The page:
road embankment while driving to his father's farm outside
The minister allowed his son to drive the truck even
though it is against government regulations. According to Cabinet Circular
Number 3 of 1992, it is illegal for ministers' children to drive government
The government paid a massive $119 million to repair the
vehicle. The vehicle was issued to the minister to use on trips to remote
Government was forced to pay for the repairs despite the fact
that Chigwedere should have personally met the costs. Chigwedere did not
report the matter to police as required by the law.
hand show that Chigwedere allowed his son to drive the ministry's vehicle to
the farm ostensibly to pay workers.
Although documents in our
possession show that the accident occurred on May 31 2003, the vehicle was
only repaired in February this year. During this period no one knew where
the vehicle was even though the minister kept pushing officials in his
ministry to repair it urgently.
The truck was later repaired at Floyd
Enterprises (Pvt) Ltd on February 8 this year. The invoice number for the
payment made by the ministry was IN101824. Voucher number 1900066924 was
used to authorise the payment.
Chigwedere took a month to report the
accident to government. In a report he made to the Education ministry's
permanent secretary, Thompson Tsodzo, Chigwedere accepted that it was his
son who had damaged the vehicle saying it needed "substantial
"I am sorry to report one ministry vehicle, No GED636
was damaged on Saturday 31 May, 2003," said Chigwedere in the letter to
"On the fateful Saturday, my son, Gwinyai, drove the vehicle
to my farm 15 kilometres out of Marondera, to pay our farm labourers," he
Chigwedere then filled in a government Transport Accident
Report form. In a copy of the report in possession of the Zimbabwe
Independent, Chigwedere put his driver's licence as 11246AM. Chigwedere also
accepted that the matter had not been reported to
President Robert Mugabe has of late been talking tough on
corruption in government. He has also lambasted government officials for
misusing government property.
Tekere says Mujuru best after Mugabe Shakeman
Mugari FORMER Zanu PF secretary-general Edgar Tekere says Vice-President
Joice Mujuru is the best candidate to replace President Robert Mugabe as the
Zanu PF leader and national president.
Tekere said Zanu PF legal
affairs secretary Emmerson Mnangagwa should drop out of the race and make
way for Mujuru.
He said it was also time for Mugabe to go so a new
leader could take over. "I think people have been waiting for too long for
him to call it a day," Tekere said. "If you look in the region he is the
oldest leader and the odd one out. I mean someone must now take over from
Tekere said he was elated by the prospects of Mujuru succeeding
Mugabe. "I'm happy that we will be having someone like Mujuru as president.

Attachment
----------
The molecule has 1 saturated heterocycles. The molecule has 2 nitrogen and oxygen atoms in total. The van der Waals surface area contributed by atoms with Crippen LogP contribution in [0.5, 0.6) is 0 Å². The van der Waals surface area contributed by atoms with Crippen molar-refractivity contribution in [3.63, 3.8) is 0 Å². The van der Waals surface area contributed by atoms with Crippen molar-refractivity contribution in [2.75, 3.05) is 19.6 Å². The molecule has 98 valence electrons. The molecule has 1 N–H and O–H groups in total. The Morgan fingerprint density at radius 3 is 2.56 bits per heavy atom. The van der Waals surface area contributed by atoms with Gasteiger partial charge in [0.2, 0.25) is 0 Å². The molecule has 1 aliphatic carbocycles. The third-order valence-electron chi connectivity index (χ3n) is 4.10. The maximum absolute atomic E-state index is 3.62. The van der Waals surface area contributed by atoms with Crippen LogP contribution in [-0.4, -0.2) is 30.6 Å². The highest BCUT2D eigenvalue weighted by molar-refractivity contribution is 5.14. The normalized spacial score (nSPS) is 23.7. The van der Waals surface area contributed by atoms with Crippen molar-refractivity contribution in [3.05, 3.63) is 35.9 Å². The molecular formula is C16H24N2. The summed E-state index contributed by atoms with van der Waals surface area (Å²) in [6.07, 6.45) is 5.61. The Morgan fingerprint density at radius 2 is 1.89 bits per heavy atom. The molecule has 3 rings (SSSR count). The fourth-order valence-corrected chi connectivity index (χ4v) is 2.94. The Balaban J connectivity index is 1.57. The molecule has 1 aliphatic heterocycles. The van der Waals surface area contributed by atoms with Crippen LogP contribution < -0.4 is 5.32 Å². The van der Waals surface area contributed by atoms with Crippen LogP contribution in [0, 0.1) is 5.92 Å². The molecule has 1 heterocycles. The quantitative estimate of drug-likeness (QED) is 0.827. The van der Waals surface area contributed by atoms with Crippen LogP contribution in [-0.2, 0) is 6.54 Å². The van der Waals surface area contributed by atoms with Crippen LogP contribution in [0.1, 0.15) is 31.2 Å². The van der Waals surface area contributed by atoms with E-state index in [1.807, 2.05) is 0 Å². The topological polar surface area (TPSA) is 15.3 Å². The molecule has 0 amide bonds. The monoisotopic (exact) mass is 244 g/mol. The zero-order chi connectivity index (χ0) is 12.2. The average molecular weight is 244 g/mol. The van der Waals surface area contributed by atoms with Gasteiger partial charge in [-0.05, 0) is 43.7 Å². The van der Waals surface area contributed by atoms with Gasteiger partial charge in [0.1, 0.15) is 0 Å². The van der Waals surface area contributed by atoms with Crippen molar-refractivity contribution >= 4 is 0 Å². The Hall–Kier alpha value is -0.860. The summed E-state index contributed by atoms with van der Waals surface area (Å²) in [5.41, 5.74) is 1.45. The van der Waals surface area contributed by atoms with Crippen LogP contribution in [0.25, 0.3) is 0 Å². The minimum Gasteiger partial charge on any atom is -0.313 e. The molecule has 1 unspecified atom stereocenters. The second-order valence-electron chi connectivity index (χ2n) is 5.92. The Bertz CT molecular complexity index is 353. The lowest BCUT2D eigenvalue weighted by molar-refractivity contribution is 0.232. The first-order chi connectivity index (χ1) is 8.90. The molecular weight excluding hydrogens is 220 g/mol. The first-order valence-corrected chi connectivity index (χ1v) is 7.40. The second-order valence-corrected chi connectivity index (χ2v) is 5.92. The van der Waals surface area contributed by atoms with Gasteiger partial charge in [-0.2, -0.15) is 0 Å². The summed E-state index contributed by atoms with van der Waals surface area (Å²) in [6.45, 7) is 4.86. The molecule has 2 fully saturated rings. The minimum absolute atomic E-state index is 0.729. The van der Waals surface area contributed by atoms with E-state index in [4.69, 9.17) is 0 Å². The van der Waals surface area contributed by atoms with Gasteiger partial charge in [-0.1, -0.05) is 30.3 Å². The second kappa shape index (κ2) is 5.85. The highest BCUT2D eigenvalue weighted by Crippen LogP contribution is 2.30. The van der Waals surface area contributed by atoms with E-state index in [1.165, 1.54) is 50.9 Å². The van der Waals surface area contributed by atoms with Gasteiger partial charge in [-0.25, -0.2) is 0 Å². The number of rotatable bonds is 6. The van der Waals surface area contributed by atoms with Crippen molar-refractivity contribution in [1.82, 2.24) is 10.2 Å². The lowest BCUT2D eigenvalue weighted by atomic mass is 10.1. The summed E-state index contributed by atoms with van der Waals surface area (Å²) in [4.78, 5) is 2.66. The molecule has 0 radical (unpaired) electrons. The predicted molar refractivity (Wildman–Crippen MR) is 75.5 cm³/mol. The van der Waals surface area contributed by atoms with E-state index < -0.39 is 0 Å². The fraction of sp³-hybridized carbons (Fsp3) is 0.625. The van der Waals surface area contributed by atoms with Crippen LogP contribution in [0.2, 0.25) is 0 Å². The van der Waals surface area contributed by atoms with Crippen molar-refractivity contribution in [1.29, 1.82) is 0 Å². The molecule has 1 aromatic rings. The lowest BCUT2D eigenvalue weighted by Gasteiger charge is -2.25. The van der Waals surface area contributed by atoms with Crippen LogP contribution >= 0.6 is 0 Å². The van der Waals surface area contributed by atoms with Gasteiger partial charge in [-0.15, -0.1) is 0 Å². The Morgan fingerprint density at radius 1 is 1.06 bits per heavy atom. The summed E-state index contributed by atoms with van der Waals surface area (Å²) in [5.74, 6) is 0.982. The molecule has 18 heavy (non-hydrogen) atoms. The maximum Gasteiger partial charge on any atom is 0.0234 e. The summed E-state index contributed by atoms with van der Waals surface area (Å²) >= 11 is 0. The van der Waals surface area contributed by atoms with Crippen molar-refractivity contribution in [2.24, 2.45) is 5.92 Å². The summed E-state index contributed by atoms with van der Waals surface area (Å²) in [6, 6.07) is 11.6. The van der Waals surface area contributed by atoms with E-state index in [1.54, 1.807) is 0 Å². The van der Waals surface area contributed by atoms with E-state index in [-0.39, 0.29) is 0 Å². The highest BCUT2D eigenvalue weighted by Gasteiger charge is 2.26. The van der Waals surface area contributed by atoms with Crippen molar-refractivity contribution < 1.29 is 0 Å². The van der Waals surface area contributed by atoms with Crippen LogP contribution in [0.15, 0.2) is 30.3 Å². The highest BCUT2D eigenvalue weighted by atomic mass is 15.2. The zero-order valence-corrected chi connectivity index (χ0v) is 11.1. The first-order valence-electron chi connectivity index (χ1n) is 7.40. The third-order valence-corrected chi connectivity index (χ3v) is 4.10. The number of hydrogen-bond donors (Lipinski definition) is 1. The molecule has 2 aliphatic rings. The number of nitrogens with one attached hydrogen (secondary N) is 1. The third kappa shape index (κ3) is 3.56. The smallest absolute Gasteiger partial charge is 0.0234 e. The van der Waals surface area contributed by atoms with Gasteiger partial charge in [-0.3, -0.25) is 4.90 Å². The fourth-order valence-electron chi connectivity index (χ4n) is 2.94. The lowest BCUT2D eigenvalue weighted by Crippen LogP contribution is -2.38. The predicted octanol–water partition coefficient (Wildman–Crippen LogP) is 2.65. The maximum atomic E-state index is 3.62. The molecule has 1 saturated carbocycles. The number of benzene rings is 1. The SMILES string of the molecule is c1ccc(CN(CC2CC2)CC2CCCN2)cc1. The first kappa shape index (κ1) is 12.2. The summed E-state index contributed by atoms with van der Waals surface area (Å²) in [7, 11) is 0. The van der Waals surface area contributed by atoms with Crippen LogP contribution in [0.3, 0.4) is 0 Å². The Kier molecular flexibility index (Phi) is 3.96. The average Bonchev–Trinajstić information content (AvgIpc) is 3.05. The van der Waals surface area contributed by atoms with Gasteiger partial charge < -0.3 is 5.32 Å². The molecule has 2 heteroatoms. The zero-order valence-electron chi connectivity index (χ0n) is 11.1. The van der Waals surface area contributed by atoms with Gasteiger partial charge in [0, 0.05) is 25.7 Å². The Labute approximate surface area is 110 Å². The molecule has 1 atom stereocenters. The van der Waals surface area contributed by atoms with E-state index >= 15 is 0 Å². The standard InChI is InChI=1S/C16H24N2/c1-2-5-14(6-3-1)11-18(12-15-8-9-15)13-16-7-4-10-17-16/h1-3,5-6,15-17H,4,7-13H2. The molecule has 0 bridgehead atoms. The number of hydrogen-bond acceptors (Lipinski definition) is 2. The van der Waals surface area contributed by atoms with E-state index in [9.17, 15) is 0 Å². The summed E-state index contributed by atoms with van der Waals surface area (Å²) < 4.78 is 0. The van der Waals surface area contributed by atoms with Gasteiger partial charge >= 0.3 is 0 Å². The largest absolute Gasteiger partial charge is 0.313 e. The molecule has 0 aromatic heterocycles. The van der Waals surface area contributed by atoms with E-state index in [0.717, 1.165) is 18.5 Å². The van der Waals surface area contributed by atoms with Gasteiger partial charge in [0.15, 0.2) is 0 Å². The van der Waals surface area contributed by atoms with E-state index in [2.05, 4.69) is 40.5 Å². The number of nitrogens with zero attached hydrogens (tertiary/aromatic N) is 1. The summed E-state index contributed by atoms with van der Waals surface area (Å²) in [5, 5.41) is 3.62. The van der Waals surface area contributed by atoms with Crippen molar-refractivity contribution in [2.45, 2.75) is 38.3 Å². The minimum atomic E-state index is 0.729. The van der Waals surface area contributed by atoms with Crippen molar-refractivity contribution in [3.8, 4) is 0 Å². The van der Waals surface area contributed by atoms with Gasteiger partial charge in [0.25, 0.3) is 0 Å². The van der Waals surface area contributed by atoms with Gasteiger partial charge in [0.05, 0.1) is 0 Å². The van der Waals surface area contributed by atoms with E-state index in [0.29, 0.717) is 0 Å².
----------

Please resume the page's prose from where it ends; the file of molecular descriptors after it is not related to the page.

She is the best we have at the moment," said Tekere. "Also I am sure her
appointment would improve our international image. At the moment I don't see
anyone capable of doing that in Zanu PF."
Tekere urged Mnangangwa
to "pull out of the contest" and support Mujuru.
"What I want to say to
Mnangagwa is stop entering the contest and support Mujuru. We can't all be
presidents at the same time," Tekere said. "I support Mujuru because we were
together in the bush. It's only natural that I would do
Tekere went further: "In fact the succession debate should be
closed now because we now have the right candidate. It's a case closed, we
now have the next president. What more do we want?"
Asked why he
thought Mujuru was the best candidate, Tekere said Mujuru had changed from
being a "mere school dropout to a soldier and then a
Reacting to accusations there was tribalism in the way Zanu
PF chooses its leaders, Tekere said: "It's not about regionalism and
tribalism. Regionalism and tribalism don't work. I'm campaigning for Mujuru
but I'm not Korekore. If it was about tribalism I would be saying (Security
minister Didymus) Mutasa should be the next president," he
Tekere however said Zanu PF was still riddled with corruption.
He said it was corruption in Zanu PF that had contributed to the economic
"I complained about corruption years back and they expelled
me from the party saying I was a rabble rouser. Now the country is in a
crisis because of corruption," he said.
Gono says right, Zanu PF goes left Godfrey
Marawanyika THE ruling Zanu PF seems bent on throwing a spanner in the works
of central bank governor Gideon Gono to build foreign investor confidence by
pulling left while the RBZ boss is talking of turning right.
Zanu PF appear to have parallel visions and if Zanu PF's intentions to
nationalise land are anything to go by, then Zimbabwe's hopes of winning
international sympathy are doomed, analysts have said.
to Zanu PF's planned legislative changes, the ruling party intends to amend
the constitution to allow it free rein in acquiring land, effectively
nationalising the asset.
Justice minister Patrick Chinamasa is
understood to have crafted a document to that effect.
trying to lure international investors to come to Zimbabwe.
despite Gono's efforts to turn around the economy, his major challenge is in
reconciling decisions based more on political expediency than economic
rationale. Gono talks of land being a bankable asset while Chinamasa and
friends think otherwise.
Gono says in his monetary policy review he
is "setting the foundation for a more comprehensive framework for bilateral
investment promotion and protection agreements post the land reform and in
the promotion of new investment".
"We are pleased to inform our
potential investment partners with whom we have been negotiating for